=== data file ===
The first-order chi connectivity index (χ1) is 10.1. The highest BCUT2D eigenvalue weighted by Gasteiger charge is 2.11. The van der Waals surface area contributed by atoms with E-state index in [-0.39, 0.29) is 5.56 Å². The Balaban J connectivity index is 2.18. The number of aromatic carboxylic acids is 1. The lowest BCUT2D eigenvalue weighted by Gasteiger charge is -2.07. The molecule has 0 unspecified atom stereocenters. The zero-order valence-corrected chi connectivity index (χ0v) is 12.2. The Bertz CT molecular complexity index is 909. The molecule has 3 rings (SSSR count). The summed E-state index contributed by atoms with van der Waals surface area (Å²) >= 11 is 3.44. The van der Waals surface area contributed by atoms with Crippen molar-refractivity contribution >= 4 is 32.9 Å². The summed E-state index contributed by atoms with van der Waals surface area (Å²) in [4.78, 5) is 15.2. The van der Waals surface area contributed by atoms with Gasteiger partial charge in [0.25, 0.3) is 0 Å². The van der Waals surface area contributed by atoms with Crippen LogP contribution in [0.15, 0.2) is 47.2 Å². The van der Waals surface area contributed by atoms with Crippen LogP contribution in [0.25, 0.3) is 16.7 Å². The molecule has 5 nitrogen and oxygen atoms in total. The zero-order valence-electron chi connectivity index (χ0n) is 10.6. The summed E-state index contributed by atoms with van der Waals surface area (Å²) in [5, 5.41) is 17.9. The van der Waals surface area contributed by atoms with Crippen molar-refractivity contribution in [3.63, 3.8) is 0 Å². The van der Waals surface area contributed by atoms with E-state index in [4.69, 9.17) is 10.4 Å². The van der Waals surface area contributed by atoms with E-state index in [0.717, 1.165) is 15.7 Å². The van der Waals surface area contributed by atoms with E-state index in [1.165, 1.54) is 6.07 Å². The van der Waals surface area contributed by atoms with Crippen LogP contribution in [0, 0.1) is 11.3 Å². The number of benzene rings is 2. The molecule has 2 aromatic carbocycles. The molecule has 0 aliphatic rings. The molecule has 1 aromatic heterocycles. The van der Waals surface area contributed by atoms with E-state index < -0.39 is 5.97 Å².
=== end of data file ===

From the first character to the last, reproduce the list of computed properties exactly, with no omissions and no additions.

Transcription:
The first-order chi connectivity index (χ1) is 10.1. The highest BCUT2D eigenvalue weighted by Gasteiger charge is 2.11. The van der Waals surface area contributed by atoms with E-state index in [-0.39, 0.29) is 5.56 Å². The Balaban J connectivity index is 2.18. The number of aromatic carboxylic acids is 1. The lowest BCUT2D eigenvalue weighted by Gasteiger charge is -2.07. The molecule has 0 unspecified atom stereocenters. The zero-order valence-corrected chi connectivity index (χ0v) is 12.2. The Bertz CT molecular complexity index is 909. The molecule has 3 rings (SSSR count). The summed E-state index contributed by atoms with van der Waals surface area (Å²) >= 11 is 3.44. The van der Waals surface area contributed by atoms with Crippen molar-refractivity contribution >= 4 is 32.9 Å². The summed E-state index contributed by atoms with van der Waals surface area (Å²) in [4.78, 5) is 15.2. The van der Waals surface area contributed by atoms with Gasteiger partial charge in [0.25, 0.3) is 0 Å². The van der Waals surface area contributed by atoms with Crippen LogP contribution in [0.15, 0.2) is 47.2 Å². The van der Waals surface area contributed by atoms with Crippen LogP contribution in [0.25, 0.3) is 16.7 Å². The molecule has 5 nitrogen and oxygen atoms in total. The zero-order valence-electron chi connectivity index (χ0n) is 10.6. The summed E-state index contributed by atoms with van der Waals surface area (Å²) in [5, 5.41) is 17.9. The van der Waals surface area contributed by atoms with Crippen molar-refractivity contribution in [3.63, 3.8) is 0 Å². The van der Waals surface area contributed by atoms with E-state index in [4.69, 9.17) is 10.4 Å². The van der Waals surface area contributed by atoms with E-state index in [0.717, 1.165) is 15.7 Å². The van der Waals surface area contributed by atoms with E-state index in [1.165, 1.54) is 6.07 Å². The van der Waals surface area contributed by atoms with Crippen LogP contribution in [0, 0.1) is 11.3 Å². The number of benzene rings is 2. The molecule has 2 aromatic carbocycles. The molecule has 0 aliphatic rings. The molecule has 1 aromatic heterocycles. The van der Waals surface area contributed by atoms with E-state index < -0.39 is 5.97 Å².